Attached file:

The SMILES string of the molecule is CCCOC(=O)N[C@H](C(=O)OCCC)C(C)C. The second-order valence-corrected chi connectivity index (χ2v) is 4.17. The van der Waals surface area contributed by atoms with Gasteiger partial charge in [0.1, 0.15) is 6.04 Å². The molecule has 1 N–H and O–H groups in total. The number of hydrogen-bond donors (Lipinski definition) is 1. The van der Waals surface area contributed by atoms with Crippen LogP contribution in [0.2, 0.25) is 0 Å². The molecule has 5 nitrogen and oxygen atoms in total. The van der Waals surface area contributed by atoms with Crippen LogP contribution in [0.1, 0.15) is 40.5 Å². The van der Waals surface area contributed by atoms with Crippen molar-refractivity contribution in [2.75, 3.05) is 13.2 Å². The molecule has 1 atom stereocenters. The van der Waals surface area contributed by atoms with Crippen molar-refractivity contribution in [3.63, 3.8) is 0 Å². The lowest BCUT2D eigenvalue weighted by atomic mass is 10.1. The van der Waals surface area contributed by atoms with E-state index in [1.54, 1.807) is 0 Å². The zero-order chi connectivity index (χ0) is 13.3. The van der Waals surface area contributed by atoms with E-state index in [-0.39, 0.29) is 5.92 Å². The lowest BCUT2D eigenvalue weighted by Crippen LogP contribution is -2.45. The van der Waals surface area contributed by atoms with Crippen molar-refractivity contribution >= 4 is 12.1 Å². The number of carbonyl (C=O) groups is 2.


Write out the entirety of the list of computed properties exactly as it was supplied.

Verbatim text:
The SMILES string of the molecule is CCCOC(=O)N[C@H](C(=O)OCCC)C(C)C. The second-order valence-corrected chi connectivity index (χ2v) is 4.17. The van der Waals surface area contributed by atoms with Gasteiger partial charge in [0.1, 0.15) is 6.04 Å². The molecule has 1 N–H and O–H groups in total. The number of hydrogen-bond donors (Lipinski definition) is 1. The van der Waals surface area contributed by atoms with Crippen LogP contribution in [0.2, 0.25) is 0 Å². The molecule has 5 nitrogen and oxygen atoms in total. The van der Waals surface area contributed by atoms with Crippen LogP contribution in [0.1, 0.15) is 40.5 Å². The van der Waals surface area contributed by atoms with Crippen molar-refractivity contribution in [2.75, 3.05) is 13.2 Å². The molecule has 1 atom stereocenters. The van der Waals surface area contributed by atoms with Crippen molar-refractivity contribution in [3.63, 3.8) is 0 Å². The lowest BCUT2D eigenvalue weighted by atomic mass is 10.1. The van der Waals surface area contributed by atoms with E-state index in [1.54, 1.807) is 0 Å². The zero-order chi connectivity index (χ0) is 13.3. The van der Waals surface area contributed by atoms with E-state index in [-0.39, 0.29) is 5.92 Å². The lowest BCUT2D eigenvalue weighted by Crippen LogP contribution is -2.45. The van der Waals surface area contributed by atoms with Crippen molar-refractivity contribution >= 4 is 12.1 Å². The number of carbonyl (C=O) groups is 2.